Category: Recipes

Preserving the Kale Harvest

Preserving the Kale Harvest

Here in Virginia, the Spring has been very generous with us. A few weeks of rain, and very mild temperatures. I absolutely love growing Kale, and grow it from seed every year. It is very easy to grow, and hardy and can withstand freezes and heat. This fantastic weather has ensured my Kale crop has exploded. We’ve been eating it daily and giving it away in bag-fulls. And I’m still drowning in it! Sign up for our newsletter

Dark Chocolate Stout Brownies

Dark Chocolate Stout Brownies

For some reason, in the cold and dreary Winter, I start craving calorie-laden not-so-good-for-you food. I like to blame it on my ancestors needing to pack on the pounds to hibernate through the Winter, but let’s be real. I’m bored and baking is a warm distraction that has brownies at the end of it! Sign up for our newsletter

Homemade Chocolate Syrup Recipe

Homemade Chocolate Syrup Recipe

Homesteading is often about making or creating what you could otherwise buy in a store. Why do we put in this extra effort when it would be much simpler to drive to the store and pick up a bottle? Because there’s a pride in accomplishment, because we can control exactly what goes into our food, because by making it ourselves, we’re proclaiming to the world, I CAN! Sign up for our newsletter

Make Dandelion Wine at Home

Make Dandelion Wine at Home

While it might be fall, the dandelion wine I made in the spring is now mature enough to drink. It’s a tradition in my family, as the first frost is creeping in, and the leaves are falling, and we’re bracing ourselves for a long, cold winter, to break out our dandelion wine and enjoy a glass in front of the fire. It’s a lovely way to remind us of the hot, humid summer days, and to officially close the summer season. I love this wine. I love that it’s homemade, it’s painfully simple, and doesn’t require a lot of wine-making […]

How to Prepare Tomatoes for Canning

How to Prepare Tomatoes for Canning

Tomatoes are a homesteader’s boon. They’re a relatively easy crop to grow, one plant can produce many pounds of fruit and tomatoes can be used in countless delicious recipes. The only down-side to tomatoes is that they all tend to ripen at the same time and you’ve got to figure out what to do with your bounty! Sign up for our newsletter

Homemade Dry Italian Seasoning

Homemade Dry Italian Seasoning

  My goal in my family is to replace one pre-packaged, processed thing at a time. While some things seem beyond my reach (ie. a delicious every day bread loaf), some things are beyond easy to replace. Those packages of Italian Seasoning are convenient, and easy, and cheap, but can be made within minutes at home. Sign up for our newsletter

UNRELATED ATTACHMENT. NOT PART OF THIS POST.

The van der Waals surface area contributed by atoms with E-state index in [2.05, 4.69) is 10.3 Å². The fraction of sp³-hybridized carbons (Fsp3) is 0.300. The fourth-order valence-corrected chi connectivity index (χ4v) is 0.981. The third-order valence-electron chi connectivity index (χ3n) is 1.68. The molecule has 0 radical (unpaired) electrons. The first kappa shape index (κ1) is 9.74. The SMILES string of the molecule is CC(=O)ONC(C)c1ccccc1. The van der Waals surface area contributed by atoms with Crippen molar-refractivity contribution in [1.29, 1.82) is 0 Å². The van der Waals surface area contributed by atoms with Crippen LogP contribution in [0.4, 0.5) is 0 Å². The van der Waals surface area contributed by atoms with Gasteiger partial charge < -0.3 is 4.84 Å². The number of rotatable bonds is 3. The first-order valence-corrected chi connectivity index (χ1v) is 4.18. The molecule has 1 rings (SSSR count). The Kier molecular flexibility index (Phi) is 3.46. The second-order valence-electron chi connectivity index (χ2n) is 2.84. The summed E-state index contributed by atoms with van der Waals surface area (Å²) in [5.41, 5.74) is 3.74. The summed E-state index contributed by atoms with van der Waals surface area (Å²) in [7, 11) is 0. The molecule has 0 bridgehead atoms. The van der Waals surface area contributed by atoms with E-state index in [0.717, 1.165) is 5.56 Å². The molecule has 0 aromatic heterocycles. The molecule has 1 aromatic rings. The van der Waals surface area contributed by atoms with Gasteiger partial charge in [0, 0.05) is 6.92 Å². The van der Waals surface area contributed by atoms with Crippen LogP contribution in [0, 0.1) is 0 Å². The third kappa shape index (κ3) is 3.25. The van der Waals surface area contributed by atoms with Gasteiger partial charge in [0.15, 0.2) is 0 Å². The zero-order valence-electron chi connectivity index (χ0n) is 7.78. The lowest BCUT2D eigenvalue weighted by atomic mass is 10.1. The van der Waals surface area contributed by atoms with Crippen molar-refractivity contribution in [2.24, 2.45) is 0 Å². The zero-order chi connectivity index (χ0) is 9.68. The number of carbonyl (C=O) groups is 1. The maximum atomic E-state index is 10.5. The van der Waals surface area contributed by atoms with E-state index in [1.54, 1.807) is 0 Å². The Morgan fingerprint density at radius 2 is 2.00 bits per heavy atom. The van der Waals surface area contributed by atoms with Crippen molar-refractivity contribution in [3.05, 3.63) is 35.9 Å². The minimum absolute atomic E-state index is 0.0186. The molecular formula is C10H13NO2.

How to Make Homemade Vanilla Extract

How to Make Homemade Vanilla Extract

The number one rule for Homesteading is: “Make Do or Do Without.” Last week found me in another situation of running out of something, and looking up how to make it myself. Vanilla Extract is a staple in my household. I jumped at the opportunity to make my own instead of running to the store to spend money on something artificial. Sign up for our newsletter

Make Homemade Italian Breadcrumbs out of Stale Bread

Make Homemade Italian Breadcrumbs out of Stale Bread

  I don’t believe in throwing anything away if I can avoid it. I’m sure most homesteaders (or anyone who has ever had to watch their pennies) would agree. My favorite saying around the house is “waste not – want not.” There’s another use for just about every kitchen scrap, and I love putting them all to good use! Sign up for our newsletter

Chicken Broth Recipe for Canning

Chicken Broth Recipe for Canning

This recipe couldn’t be simpler. It’s incredibly healthy, easy to make, frugal and full of home-grown goodness! What could be better?! I keep a large ziploc bag in my freezer whose sole purpose is to house cooking throw-aways for use in my broth recipe. All of the chicken bones, end bits of carrots, celery, onions, un-used garlic cloves, mushroom tips, just about everything. Once this bag gets big enough, I simply throw it in a crockpot, fill to the brim with water, and let simmer on low for 24 hours. This pulls all the nutrients and goodies out from the […]

Wild Edible: Japanese Knotweed

Wild Edible: Japanese Knotweed

An invasive species to the US, Japanese Knotweed is native to Japan, China and Korea. It was brought to Europe and the US as a decorative landscaping element. Sign up for our newsletter